published September 1, 2005

SENCER E-Newsletter, September 2005, Volume 5, Issue 1

SENCER Model of the Month: Tuberculosis Model Helps Uncover Student Interest in Public Health and Health Policy at Franklin and Marshall

Richard A. Fluck, Associate Dean of the Faculty, Dr. E. Paul & Frances H. Reiff Professor of Biology Franklin and Marshall College

While, at its core, my SENCER model course, Tuberculosis (Biology 102, a multidisciplinary first-year seminar), is essentially the same as it was in 2002, I have updated the content to reflect new scientific understanding of tuberculosis, ongoing changes in the domestic and global tuberculosis epidemics, and the evolving policies for addressing the two epidemics. I have also made other modifications that have helped the course to work more smoothly. First, I have changed my level of interaction with students in regards to their group-project work. Now, I meet formally with each group at least twice—after I have returned their proposal and after I have returned their progress reports. These working sessions (the second one was added at the students' request) have been very successful. As a result, I think that a higher proportion of the teams work together more effectively on their group projects and that the overall quality of the projects has improved.

Second, in assigning students to groups, I now take into account other factors in addition to students' interest in the topic. I consider their writing ability, organizational skills, and leadership qualities. My assessment of these qualities is based on the students' self-reporting, the course preceptor's judgment, and my judgment, based on having worked with the class for about two weeks.

Third, in addition to asking students to rate the quality of the contributions that each team member (including him/herself) made to the project at the end of the semester, I now ask for a mid-term evaluation. The mid-term evaluation has enabled me to identify and address problems that a group may be having before the final project is complete. Fourth, the grade for "class participation" is now explicitly based on in-class participation (50%) and on the student's contribution to the group project (50%).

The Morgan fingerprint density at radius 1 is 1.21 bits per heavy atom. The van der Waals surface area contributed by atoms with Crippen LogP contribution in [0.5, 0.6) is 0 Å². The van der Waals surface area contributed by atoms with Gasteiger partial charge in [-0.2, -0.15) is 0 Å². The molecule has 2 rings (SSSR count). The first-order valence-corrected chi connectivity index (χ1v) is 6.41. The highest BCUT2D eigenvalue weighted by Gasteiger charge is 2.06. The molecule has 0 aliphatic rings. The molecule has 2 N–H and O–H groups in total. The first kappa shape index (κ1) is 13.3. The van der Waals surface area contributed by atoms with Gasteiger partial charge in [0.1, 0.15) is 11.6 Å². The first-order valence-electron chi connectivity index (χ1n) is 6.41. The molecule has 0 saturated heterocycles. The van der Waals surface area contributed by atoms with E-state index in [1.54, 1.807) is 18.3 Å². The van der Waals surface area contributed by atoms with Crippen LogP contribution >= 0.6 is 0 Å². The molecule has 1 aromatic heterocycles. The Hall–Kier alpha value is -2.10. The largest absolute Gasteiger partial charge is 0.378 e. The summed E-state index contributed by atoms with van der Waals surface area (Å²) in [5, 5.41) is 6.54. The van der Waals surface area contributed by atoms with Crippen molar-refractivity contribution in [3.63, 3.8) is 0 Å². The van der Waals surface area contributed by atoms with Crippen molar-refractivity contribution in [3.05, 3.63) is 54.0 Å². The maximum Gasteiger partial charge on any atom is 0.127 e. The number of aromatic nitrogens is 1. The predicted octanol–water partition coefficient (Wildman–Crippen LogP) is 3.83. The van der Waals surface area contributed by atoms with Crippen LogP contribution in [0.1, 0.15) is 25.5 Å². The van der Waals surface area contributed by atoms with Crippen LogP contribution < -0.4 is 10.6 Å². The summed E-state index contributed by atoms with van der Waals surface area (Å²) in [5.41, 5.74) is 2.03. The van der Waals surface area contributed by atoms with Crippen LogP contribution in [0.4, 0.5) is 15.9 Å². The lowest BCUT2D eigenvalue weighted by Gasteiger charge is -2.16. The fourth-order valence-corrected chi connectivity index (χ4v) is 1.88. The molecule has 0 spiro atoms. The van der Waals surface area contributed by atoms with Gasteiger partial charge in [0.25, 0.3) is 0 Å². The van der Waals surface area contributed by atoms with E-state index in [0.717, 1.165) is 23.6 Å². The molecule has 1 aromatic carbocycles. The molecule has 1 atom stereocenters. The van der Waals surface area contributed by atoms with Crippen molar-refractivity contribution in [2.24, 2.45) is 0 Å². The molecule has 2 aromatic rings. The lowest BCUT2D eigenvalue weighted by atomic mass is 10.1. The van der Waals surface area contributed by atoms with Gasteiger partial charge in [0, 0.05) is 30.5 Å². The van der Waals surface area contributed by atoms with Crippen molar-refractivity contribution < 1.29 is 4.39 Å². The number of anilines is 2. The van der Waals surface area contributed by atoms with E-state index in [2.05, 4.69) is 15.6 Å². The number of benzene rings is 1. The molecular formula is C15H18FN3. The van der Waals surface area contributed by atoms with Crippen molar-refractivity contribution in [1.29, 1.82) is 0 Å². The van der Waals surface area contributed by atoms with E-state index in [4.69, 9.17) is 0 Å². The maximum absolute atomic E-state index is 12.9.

Fifth, I eliminated two writing assignments-a book review and a website review-and replaced them with two short papers (500 words) based on an on-campus lecture. The new assignment does three things: (1) it helps students develop the habit of attending such lectures, (2) it enables students to develop skills in evaluating the quality of lectures, and (3) it enriches the course material, broadly defined. On Sept. 26, 2005, for example, some students attended Paul Solman's lecture on globalization.

As a teacher, I have clearly changed in some ways. Most importantly, I think that I have become better at facilitating discussions. I ask better questions and frame the discussions more clearly. I sometimes use PowerPoint slides to guide the discussion. I am also beginning to see where, within the course, "less is more."

Professor Fluck

This course, which has been taught since 1999, has also uncovered a strong interest in public health and health policy among our students. Indeed, student interest in these topics was always there; we had simply not provided opportunities for our students to pursue them as undergraduates. Now they can. For example, we will probably have a minor in Public Health in place in our program in Science, Technology, and Society by the end of this academic year. Also, a number of students have already chosen Special Studies majors in the areas of public health and health policy. To be sure, the Public Health minor has not been built on my course alone. It includes courses in the Sociology of Medicine, Bioethics, History of Medicine, and a new course in Epidemiology. In addition, three of my colleagues will be offering a multidisciplinary seminar (for juniors and seniors) on adverse pregnancy outcomes (pre-term births, low birth weight) in Spring 2006 and the two subsequent spring semesters. This course is part of a project funded by a grant from the Pennsylvania Department of Health to Pennsylvania State University/Milton S. Hershey Medical Center, with a sub-contract to Franklin and Marshall College.

I now watch these exciting developments from the perspective of an associate dean of the faculty. Even though I am now an administrator, I am fortunate to have been able to continue teaching my first-year seminar, and I hope that as Associate Dean I will be able, however modestly, to help nurture our initiatives in public health and health policy.

Full text of the Tuberculosis model is available online at: Tuberculosis Model Course